This gives some idea of -the way in which honours have been distributed in the Old Country. Do we desire to emulate the example of Great Britain? Sometimes she is set up as a proper example to follow, but 1 am sure that in a matter such as is under consideration this afternoon this Dominion should act on its own judgment. When I was in England I was struck with an article written by Robert Blatchford, the great socialist writer in England and one of the most prominent socialists in the world. In this article the writer advanced what in my opinion is an unanswerable argument against the conferring of titles, and an indictment of all classes of snobbery. Mr. Blatchford had received a letter from an optician in England, who wrote as follows:

I am practical watch and clock maker and optician, and, besides possessing the oldest business in the town, I am old-fashioned enough to love my children, and to wish to do my best for them, and pay for it.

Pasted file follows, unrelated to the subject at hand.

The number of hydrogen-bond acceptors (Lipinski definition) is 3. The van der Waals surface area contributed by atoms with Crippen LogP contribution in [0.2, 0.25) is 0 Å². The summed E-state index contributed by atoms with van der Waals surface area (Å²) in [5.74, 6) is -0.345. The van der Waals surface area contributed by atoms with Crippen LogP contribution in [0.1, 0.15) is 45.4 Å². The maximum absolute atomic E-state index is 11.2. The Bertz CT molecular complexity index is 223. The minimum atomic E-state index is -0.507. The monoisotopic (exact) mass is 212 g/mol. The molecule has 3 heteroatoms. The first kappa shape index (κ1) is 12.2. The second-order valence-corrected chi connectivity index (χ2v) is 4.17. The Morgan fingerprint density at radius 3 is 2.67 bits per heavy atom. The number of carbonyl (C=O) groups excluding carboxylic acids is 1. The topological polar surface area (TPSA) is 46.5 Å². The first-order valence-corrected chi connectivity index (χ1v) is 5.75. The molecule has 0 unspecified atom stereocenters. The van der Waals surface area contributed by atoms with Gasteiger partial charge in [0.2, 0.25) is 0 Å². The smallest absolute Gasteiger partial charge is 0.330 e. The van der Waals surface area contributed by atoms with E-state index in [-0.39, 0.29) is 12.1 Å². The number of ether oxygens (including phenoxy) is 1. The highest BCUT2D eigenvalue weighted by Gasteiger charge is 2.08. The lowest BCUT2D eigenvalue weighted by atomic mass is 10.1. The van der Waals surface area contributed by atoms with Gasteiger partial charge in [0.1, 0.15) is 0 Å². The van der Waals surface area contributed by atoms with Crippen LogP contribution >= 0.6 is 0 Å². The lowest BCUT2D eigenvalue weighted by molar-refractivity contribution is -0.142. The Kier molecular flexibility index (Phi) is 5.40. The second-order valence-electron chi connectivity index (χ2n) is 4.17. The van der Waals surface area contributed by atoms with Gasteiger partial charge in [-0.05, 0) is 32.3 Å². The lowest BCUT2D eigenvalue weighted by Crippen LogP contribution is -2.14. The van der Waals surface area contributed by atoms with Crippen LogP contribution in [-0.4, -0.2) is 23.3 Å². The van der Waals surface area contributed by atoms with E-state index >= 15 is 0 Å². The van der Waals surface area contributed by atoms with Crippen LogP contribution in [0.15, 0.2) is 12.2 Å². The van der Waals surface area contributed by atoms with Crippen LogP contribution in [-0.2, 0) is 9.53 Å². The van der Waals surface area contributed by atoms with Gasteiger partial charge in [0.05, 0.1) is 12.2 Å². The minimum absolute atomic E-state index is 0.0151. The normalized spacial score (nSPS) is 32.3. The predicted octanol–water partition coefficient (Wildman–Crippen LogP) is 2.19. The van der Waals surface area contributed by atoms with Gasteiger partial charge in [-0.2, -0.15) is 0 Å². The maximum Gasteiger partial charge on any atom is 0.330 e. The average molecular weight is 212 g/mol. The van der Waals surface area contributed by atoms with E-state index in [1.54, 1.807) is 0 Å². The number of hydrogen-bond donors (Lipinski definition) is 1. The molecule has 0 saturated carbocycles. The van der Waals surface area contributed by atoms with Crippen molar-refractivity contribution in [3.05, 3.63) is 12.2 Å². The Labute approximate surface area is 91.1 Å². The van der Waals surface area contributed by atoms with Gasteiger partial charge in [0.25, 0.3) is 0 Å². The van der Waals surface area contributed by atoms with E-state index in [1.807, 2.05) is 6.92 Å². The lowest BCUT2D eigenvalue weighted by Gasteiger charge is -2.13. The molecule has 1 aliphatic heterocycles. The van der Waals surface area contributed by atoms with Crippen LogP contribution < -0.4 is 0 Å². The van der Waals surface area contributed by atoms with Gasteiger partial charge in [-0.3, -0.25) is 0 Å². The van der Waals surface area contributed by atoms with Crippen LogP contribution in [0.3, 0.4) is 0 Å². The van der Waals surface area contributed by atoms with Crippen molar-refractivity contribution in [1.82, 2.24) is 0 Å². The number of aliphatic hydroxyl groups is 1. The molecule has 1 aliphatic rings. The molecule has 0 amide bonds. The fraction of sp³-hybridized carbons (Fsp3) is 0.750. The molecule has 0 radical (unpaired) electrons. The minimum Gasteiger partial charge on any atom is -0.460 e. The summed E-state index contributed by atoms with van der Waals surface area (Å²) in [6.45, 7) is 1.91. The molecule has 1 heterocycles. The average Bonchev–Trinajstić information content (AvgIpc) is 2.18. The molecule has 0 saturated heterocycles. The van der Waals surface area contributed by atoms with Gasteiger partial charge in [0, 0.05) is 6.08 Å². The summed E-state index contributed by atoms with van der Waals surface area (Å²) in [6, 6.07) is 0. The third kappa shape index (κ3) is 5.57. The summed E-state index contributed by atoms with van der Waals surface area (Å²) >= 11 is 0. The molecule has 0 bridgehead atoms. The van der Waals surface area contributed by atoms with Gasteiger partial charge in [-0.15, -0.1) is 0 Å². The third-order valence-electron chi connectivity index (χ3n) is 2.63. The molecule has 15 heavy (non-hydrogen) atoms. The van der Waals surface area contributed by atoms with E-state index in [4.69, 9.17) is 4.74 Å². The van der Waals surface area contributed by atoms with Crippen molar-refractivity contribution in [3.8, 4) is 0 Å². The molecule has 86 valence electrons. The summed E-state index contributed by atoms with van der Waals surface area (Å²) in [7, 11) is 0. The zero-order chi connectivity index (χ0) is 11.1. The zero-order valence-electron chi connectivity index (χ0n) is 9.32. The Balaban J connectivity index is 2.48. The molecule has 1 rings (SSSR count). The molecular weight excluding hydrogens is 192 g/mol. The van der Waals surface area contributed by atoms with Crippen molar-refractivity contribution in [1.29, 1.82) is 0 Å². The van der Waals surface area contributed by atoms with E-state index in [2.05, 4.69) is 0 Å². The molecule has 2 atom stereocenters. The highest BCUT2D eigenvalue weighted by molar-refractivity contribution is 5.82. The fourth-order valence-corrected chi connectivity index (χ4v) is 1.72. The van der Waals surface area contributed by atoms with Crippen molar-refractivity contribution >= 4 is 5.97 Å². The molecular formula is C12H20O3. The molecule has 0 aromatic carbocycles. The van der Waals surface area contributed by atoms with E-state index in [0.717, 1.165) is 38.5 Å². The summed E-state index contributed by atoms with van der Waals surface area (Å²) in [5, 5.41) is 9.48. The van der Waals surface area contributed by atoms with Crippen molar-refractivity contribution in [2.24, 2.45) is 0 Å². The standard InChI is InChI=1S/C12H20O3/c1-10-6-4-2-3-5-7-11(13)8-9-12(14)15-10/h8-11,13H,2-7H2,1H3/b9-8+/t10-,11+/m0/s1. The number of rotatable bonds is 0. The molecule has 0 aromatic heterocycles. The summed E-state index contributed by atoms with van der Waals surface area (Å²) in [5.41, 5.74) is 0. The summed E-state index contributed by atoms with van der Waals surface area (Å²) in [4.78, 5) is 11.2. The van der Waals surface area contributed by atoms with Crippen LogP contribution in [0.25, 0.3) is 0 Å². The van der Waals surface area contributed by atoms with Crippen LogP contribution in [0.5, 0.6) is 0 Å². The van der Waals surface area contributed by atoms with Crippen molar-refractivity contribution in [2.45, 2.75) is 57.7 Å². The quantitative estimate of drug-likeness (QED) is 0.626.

I approached the principal of one of those higher schools, somewhat snobbishly described as "for the sons of gentlemen," and was told that my boys could not be accepted beacuse I "kept a shop" in the town. In other words, because my children have been so foolish as to choose a vulgar tradesman for a father, they are to be socially and educationally ostracised.

I had hoped that four years of horrible war had washed out that kind of snobbery and class cleavage, but it appears I was wrong.

I may mention that the parents of at least two of the high school scholars owe me money which I shall never get.

Commenting on this letter, Mr. Blatchford, in the article referred to, states:-

This matter of the optician's letter may seem trivial. But it is not.

Nor dioes the matter end there, for the letter indicates something more than a class or caste division amongst the people; it shows us quite plainly that there is something radically and seriously wrong with a nation in which such blind snobbery is possible. It shows a national misreading of values, an appraisement of men not by their deservings, nor by their utility, nor by their character, but by their garments, or their occupations, or their manner of pronouncing certain words.